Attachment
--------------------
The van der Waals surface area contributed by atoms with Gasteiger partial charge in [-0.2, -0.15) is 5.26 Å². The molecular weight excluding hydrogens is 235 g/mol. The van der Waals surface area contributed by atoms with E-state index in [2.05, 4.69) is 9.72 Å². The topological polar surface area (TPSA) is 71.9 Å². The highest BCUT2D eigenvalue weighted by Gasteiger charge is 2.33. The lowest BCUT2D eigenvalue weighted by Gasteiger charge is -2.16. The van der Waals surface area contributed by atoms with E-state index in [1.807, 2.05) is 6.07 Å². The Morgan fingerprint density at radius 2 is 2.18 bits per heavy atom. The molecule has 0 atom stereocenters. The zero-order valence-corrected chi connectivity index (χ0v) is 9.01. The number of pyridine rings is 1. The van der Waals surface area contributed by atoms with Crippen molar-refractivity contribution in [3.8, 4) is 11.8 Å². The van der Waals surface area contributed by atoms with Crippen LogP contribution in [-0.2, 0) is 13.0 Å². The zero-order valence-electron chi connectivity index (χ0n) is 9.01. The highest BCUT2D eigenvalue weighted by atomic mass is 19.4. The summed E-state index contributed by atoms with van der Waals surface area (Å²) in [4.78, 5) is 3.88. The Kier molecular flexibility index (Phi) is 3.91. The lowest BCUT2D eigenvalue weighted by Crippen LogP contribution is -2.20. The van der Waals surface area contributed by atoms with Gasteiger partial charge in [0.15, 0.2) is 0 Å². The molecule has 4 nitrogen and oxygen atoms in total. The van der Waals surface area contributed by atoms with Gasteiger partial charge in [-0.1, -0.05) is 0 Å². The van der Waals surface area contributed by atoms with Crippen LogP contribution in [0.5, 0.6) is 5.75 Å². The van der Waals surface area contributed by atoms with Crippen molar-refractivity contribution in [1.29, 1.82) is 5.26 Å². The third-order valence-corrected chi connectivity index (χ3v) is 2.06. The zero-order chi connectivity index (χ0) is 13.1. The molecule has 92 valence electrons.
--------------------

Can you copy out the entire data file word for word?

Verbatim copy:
The van der Waals surface area contributed by atoms with Gasteiger partial charge in [-0.2, -0.15) is 5.26 Å². The molecular weight excluding hydrogens is 235 g/mol. The van der Waals surface area contributed by atoms with E-state index in [2.05, 4.69) is 9.72 Å². The topological polar surface area (TPSA) is 71.9 Å². The highest BCUT2D eigenvalue weighted by Gasteiger charge is 2.33. The lowest BCUT2D eigenvalue weighted by Gasteiger charge is -2.16. The van der Waals surface area contributed by atoms with E-state index in [1.807, 2.05) is 6.07 Å². The Morgan fingerprint density at radius 2 is 2.18 bits per heavy atom. The molecule has 0 atom stereocenters. The zero-order valence-corrected chi connectivity index (χ0v) is 9.01. The number of pyridine rings is 1. The van der Waals surface area contributed by atoms with Crippen molar-refractivity contribution in [3.8, 4) is 11.8 Å². The van der Waals surface area contributed by atoms with Crippen LogP contribution in [-0.2, 0) is 13.0 Å². The zero-order valence-electron chi connectivity index (χ0n) is 9.01. The highest BCUT2D eigenvalue weighted by atomic mass is 19.4. The summed E-state index contributed by atoms with van der Waals surface area (Å²) in [4.78, 5) is 3.88. The Kier molecular flexibility index (Phi) is 3.91. The lowest BCUT2D eigenvalue weighted by Crippen LogP contribution is -2.20. The van der Waals surface area contributed by atoms with Gasteiger partial charge in [0.15, 0.2) is 0 Å². The molecule has 4 nitrogen and oxygen atoms in total. The van der Waals surface area contributed by atoms with Gasteiger partial charge in [-0.1, -0.05) is 0 Å². The van der Waals surface area contributed by atoms with Crippen LogP contribution in [0.5, 0.6) is 5.75 Å². The van der Waals surface area contributed by atoms with Crippen molar-refractivity contribution in [1.29, 1.82) is 5.26 Å². The third-order valence-corrected chi connectivity index (χ3v) is 2.06. The zero-order chi connectivity index (χ0) is 13.1. The molecule has 92 valence electrons.